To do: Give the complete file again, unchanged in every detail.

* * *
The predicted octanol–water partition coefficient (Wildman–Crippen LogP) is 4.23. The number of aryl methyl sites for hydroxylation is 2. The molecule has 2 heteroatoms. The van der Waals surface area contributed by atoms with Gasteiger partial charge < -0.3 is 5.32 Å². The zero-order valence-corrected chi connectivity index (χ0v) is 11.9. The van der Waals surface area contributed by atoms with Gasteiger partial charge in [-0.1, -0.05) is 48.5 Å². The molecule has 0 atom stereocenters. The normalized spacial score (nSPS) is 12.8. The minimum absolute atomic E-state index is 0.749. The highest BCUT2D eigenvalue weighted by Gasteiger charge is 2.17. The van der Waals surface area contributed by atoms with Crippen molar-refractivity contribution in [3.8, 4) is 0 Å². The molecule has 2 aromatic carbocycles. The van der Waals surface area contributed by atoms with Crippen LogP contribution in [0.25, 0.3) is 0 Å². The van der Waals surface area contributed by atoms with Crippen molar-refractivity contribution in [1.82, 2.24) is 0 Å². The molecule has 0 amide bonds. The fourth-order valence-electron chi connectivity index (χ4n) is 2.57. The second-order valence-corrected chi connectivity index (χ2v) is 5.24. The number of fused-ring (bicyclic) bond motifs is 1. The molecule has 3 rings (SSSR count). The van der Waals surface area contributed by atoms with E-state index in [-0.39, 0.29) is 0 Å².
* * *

The predicted octanol–water partition coefficient (Wildman–Crippen LogP) is 4.23. The number of aryl methyl sites for hydroxylation is 2. The molecule has 2 heteroatoms. The van der Waals surface area contributed by atoms with Gasteiger partial charge < -0.3 is 5.32 Å². The zero-order valence-corrected chi connectivity index (χ0v) is 11.9. The van der Waals surface area contributed by atoms with Gasteiger partial charge in [-0.1, -0.05) is 48.5 Å². The molecule has 0 atom stereocenters. The normalized spacial score (nSPS) is 12.8. The minimum absolute atomic E-state index is 0.749. The highest BCUT2D eigenvalue weighted by Gasteiger charge is 2.17. The van der Waals surface area contributed by atoms with Crippen molar-refractivity contribution in [3.8, 4) is 0 Å². The molecule has 2 aromatic carbocycles. The van der Waals surface area contributed by atoms with Crippen LogP contribution in [0.25, 0.3) is 0 Å². The van der Waals surface area contributed by atoms with Crippen molar-refractivity contribution in [1.82, 2.24) is 0 Å². The molecule has 0 amide bonds. The fourth-order valence-electron chi connectivity index (χ4n) is 2.57. The second-order valence-corrected chi connectivity index (χ2v) is 5.24. The number of fused-ring (bicyclic) bond motifs is 1. The molecule has 3 rings (SSSR count). The van der Waals surface area contributed by atoms with E-state index in [-0.39, 0.29) is 0 Å².